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Let $GL_n(k)$ be the n by n general linear group over $k$, $B_n(k)$ be the subgroup of $GL_n(k)$ consisting of all upper triangular matrices, and $U_n(k)$ be the subgroup of $B_n(k)$ whose diagonal elements are all 1.

To show $B_n(k)$ is solvable, I'm proving it now by following steps: 1. $U_n(k)$ is a subgroup of $B_n(k)$. (done) 2. $U_n(k)$ is normal in $B_n(k)$. (done) 3. $U_n(k)$ is solvable. (question) 4. $B_n(k) / U_n(k)$ is also solvable. (not yet) 5. $B_n(k)$ is solvable. (by the below thm)

I'll use a theorem to verify $B_n(k)$ is solvable.

G is solvable if and only if H and G/H are solvable for some normal subgroup $H$ of $G$.

So, I have to prove both step3 and step4. But I have no idea about them. How to prove? Since my knowledge is not enough, I don't wanna show using Lie theory. Thanks in advance.

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    $\begingroup$ It is not hard to see that $U_n$ is solvable! $\endgroup$ – Mhenni Benghorbal Apr 22 '16 at 1:41
  • $\begingroup$ Its commutator subgroup is a $p$-group - upper triangular matrices with diagonal entries equal to 1. $\endgroup$ – Chris Godsil Apr 22 '16 at 1:52
  • $\begingroup$ @Chris: do you have in mind the case that $k$ is a finite field here? I think this result is just true for all $k$. $\endgroup$ – Qiaochu Yuan Apr 22 '16 at 2:43
  • $\begingroup$ @Qiachu Yuan: you are right twice, I was thinking $k$ was finite, and the result is true in general. In the latter case the commutator is nilpotent, which might help. $\endgroup$ – Chris Godsil Apr 22 '16 at 12:05
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If $A$ is a $k\times k$ matrix, I call the entries $a_{i,i+\ell}$ of $A$ the $\ell$-th diagonal of $A$. In particular, the $0$-th diagonal of $A$ is its actual diagonal.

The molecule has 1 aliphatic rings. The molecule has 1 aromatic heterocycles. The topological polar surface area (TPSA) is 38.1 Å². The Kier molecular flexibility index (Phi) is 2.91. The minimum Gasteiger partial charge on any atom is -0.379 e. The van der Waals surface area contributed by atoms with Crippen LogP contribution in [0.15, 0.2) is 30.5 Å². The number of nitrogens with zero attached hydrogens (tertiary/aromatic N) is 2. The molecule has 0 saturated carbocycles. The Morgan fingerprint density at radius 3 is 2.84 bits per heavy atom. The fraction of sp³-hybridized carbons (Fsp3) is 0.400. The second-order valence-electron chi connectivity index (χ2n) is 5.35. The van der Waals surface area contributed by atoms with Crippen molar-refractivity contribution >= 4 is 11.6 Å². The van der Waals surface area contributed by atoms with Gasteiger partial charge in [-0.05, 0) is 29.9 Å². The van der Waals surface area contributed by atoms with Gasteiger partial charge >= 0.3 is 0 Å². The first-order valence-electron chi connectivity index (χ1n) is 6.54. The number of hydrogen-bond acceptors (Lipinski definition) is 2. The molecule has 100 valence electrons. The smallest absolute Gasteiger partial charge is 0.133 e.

You can prove that if $A,B \in U_n(k)$ and $C = [A,B]$ then the first diagonal of $C$ is $0$. More in general, if the first $\ell$ diagonals (except the $0$-th) of $A$ are $0$ and the first $m$ diagonals (except the $0$-th) of $B$ are $0$, then the first $\ell+m+1$ diagonals of $[A,B]$ are $0$.

In order to prove the statement about the quotient, you can observe that $B_n/U_n$ is indeed isomorphic to the group of diagonal matrices.

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  • $\begingroup$ I cannot understand the generalization but I prove that if A,B are in U_n, then the first diagonal entry of AB is a sum of the first diagonal entries of A and B. So, the commutator of A and B has the first diagonal entry 0. Inductively, we'll get n-th derived subgroup of U_n is trivial because the (n-1)-th entry of the commutator of two elements of (n-1)-th derived subgroup is 0! Thus, we have the solvability of U_n, right? $\endgroup$ – JeongHobin Apr 22 '16 at 1:49
  • $\begingroup$ I am not sure to understand. But if $A,B$ have the diagonals from $1$ to $\ell$ that are $0$, then the entries on the $\ell+1$-th diagonal of $AB$ are sums of the ones of $A$ and the ones of $B$. If this is what you mean, I agree. In particular the $k$-th derived subgroup of $U_n(k)$ is trivial (but indeed already the $k'$-th one is trivial, with $k' \approx \log(k)$). $\endgroup$ – fulges Apr 22 '16 at 4:28
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You can prove $U_n$ solvable by induction on $n$. Consider $H_n$, the group of matrices of the form $$ \begin{pmatrix} 1 & & & a_1 \\ & \ddots & & \vdots \\ & & 1 & a_{n-1} \\ & & & 1 \end{pmatrix} $$ It is then easy to see that $H_n \triangleleft U_n$, that $H_n$ is abelian (in fact isomorphic to $k^{n-1}$), and that $U_n/H_n\cong U_{n-1}$.

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  • $\begingroup$ Could you explain the reason/motivation behind such a choice for Hn? TIA. $\endgroup$ – Arkya Chatterjee Nov 16 '17 at 13:34
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    $\begingroup$ @ArkyaChatterjee: My reason for trying that is that the matrices of that shape constitute the difference between $U_n$ and those upper diagonal matrices whose last column is trivial (which are naturally isomorphic to $U_{n-1}$). From there it is just a matter of "... and it turned out to work when I thought it through". $\endgroup$ – hmakholm left over Monica Nov 16 '17 at 13:59

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